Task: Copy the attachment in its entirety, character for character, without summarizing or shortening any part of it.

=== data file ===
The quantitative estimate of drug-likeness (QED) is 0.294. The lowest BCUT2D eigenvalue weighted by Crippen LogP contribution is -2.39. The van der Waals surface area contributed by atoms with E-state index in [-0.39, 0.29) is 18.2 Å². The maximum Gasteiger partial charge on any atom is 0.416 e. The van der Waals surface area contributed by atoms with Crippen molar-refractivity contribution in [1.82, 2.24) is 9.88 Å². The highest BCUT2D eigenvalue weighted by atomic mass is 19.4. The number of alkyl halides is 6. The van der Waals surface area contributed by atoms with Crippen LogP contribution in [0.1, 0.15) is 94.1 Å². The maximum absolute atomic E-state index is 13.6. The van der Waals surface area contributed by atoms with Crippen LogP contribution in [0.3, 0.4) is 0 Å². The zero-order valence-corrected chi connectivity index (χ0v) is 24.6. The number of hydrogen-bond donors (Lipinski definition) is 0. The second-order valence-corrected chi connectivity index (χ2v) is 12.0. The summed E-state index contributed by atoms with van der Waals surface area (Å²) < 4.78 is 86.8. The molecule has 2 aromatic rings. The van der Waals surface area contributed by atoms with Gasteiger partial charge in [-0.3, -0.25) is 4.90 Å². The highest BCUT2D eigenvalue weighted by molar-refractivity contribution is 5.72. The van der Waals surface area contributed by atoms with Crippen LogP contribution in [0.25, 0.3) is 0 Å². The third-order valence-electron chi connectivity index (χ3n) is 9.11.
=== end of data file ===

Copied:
The quantitative estimate of drug-likeness (QED) is 0.294. The lowest BCUT2D eigenvalue weighted by Crippen LogP contribution is -2.39. The van der Waals surface area contributed by atoms with E-state index in [-0.39, 0.29) is 18.2 Å². The maximum Gasteiger partial charge on any atom is 0.416 e. The van der Waals surface area contributed by atoms with Crippen molar-refractivity contribution in [1.82, 2.24) is 9.88 Å². The highest BCUT2D eigenvalue weighted by atomic mass is 19.4. The number of alkyl halides is 6. The van der Waals surface area contributed by atoms with Crippen LogP contribution in [0.1, 0.15) is 94.1 Å². The maximum absolute atomic E-state index is 13.6. The van der Waals surface area contributed by atoms with Crippen LogP contribution in [0.3, 0.4) is 0 Å². The zero-order valence-corrected chi connectivity index (χ0v) is 24.6. The number of hydrogen-bond donors (Lipinski definition) is 0. The second-order valence-corrected chi connectivity index (χ2v) is 12.0. The summed E-state index contributed by atoms with van der Waals surface area (Å²) < 4.78 is 86.8. The molecule has 2 aromatic rings. The van der Waals surface area contributed by atoms with Gasteiger partial charge in [-0.3, -0.25) is 4.90 Å². The highest BCUT2D eigenvalue weighted by molar-refractivity contribution is 5.72. The van der Waals surface area contributed by atoms with Crippen LogP contribution in [0.25, 0.3) is 0 Å². The third-order valence-electron chi connectivity index (χ3n) is 9.11.